Today, we’re going to take a look at the phenomenon that happens in JavaScript that many people find surprising and perhaps a bit confusing. It’s called Hoisting” in JavaScript. In this article, we are going to take a look at JavaScript Hoisting and how it actually works.

So, Let’s take a look at the code below. I have my simple variable ‘a’ and function ‘b’ which logs the text – ‘Called b!’ in the developer console. Later on, we invoke the function ‘b’, and we log the variable ‘b’ in the developer console.

var a = 'Hi there';
function b() {
console.log('Called b!');
}
b();
console.log(a);


That’s what we see if we run the code. Exactly what you expected.

Now, let’s do something different that in other programming languages you expect not to work at all. Let’s invoke the function ‘b’ and try to log the variable ‘a’ before they are defined.

b(); // invoking before declaration of function b
console.log(a); // log the value of variable before declartion
var a = 'Hi there';

function b() {
console.log('Called b!');
}


Now, what do you expect to happen? Well, in most most other programming languages you would probably expect an error because programming languages execute their code one line at a time and since we have invoked function b before it was defined. That’s what you would normally expect. But JavaScript is not like that. When we run the code, see what happens in the console.

As you can see, it successfully invoked the function but when it comes to variable ‘a’, it is undefined. Does it mean that the variable doesn’t exist in the memory? Let’s see what happens when I remove the variable declaration and try to execute the code below.

b();
console.log(a);

function b() {
console.log('Called b!');
}


I should get an error like this.

It returns me an “Uncaught ReferenceError” saying variable a is not defined”. Isn’t the undefined means not defined ? Well, not really ! undefined is one of the primitive data types available in JavaScript. It means that the variable exists and it has a value of undefined. Let’s take a look at the code below. Can you guess the output?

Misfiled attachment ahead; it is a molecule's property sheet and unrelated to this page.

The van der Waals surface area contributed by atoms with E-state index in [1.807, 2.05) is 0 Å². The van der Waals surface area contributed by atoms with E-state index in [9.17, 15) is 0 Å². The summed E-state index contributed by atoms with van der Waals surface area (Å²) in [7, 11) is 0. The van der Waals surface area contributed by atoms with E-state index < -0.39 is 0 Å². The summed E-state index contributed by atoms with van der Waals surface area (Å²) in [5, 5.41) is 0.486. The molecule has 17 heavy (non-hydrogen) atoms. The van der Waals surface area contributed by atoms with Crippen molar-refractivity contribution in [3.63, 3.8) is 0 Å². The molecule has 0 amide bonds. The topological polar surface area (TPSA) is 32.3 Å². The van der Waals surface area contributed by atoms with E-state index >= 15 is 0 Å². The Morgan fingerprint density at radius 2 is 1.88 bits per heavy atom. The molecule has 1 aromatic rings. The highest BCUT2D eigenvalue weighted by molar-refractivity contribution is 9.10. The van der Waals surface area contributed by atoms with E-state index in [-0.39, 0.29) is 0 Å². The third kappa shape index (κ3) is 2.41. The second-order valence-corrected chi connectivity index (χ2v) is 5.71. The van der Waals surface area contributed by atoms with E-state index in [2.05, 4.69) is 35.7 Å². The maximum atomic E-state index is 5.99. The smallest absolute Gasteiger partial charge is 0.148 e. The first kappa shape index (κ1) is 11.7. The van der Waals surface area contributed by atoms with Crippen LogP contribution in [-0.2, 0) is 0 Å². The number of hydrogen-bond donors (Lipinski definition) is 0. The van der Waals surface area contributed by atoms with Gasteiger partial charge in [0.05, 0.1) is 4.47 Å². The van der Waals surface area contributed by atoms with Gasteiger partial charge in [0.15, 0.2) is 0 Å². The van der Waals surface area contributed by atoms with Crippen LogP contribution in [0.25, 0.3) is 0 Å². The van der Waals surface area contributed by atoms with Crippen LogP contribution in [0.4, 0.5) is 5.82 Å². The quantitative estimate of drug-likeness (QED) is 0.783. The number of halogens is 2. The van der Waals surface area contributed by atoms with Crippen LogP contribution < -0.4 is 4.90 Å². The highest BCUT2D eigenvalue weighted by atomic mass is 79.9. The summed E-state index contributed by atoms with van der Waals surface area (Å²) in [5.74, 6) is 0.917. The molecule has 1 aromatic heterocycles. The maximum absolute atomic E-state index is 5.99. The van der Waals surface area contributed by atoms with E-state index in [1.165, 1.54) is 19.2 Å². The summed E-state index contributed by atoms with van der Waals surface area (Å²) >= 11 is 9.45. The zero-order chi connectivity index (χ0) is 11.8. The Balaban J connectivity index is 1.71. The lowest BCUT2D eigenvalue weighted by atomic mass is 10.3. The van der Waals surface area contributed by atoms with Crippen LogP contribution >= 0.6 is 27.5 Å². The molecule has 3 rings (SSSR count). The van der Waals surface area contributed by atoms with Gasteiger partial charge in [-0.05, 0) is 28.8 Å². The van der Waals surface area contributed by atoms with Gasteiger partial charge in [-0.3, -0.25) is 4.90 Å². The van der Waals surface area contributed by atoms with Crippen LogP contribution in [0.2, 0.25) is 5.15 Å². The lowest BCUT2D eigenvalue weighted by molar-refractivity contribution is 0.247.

var a;
console.log(a);


It is undefined. It basically means that the variable exists but value is undefined.

That makes sense. Now, coming to the point. To understand hoisting, we have to understand how the global execution context is set up by the JavaScript Engine.

Two phases in Global Execution Context

There are two phases in the Global Execution Context. The first phase is the Creation phase, then comes the Execution phase. In the creation phase, there are 4 important things that is done by the JavaScript Engine.

• Sets up the Global Object (window)
• Sets up the this keyword
• Allocates memory for the functions and variables.
• Assigns variable declarations a default value of undefined.

So, the JavaScript engine goes through our code, finds all the function statements (excluding function expressions), variables (excluding let or const) and sets up memory spaces for those functions/variables. This process is known as Hoisting.

In the execution phase, the variable and functions exists in memory, so our code begins to execute line by line, it can access them. It can access all function statements! However, when it comes to variables, it’s a bit different. So, the JavaScript Engine when it sets up the memory space for variables, it doesn’t know what the value of the variable is until it starts to execute. All variables in JavaScript are initially set to ‘undefined’. But functions are sitting on the memory entirely.

Final words

It’s always a bad idea to rely on ‘JavaScript Hoisting’ because it can create bugs that are hard to debug. You might get caught up in the trap. Make sure you always use the new ES6 let and const, since variables delared using let and const are hoisted but you cannot access them before the actual declaration is evaluated at runtime.

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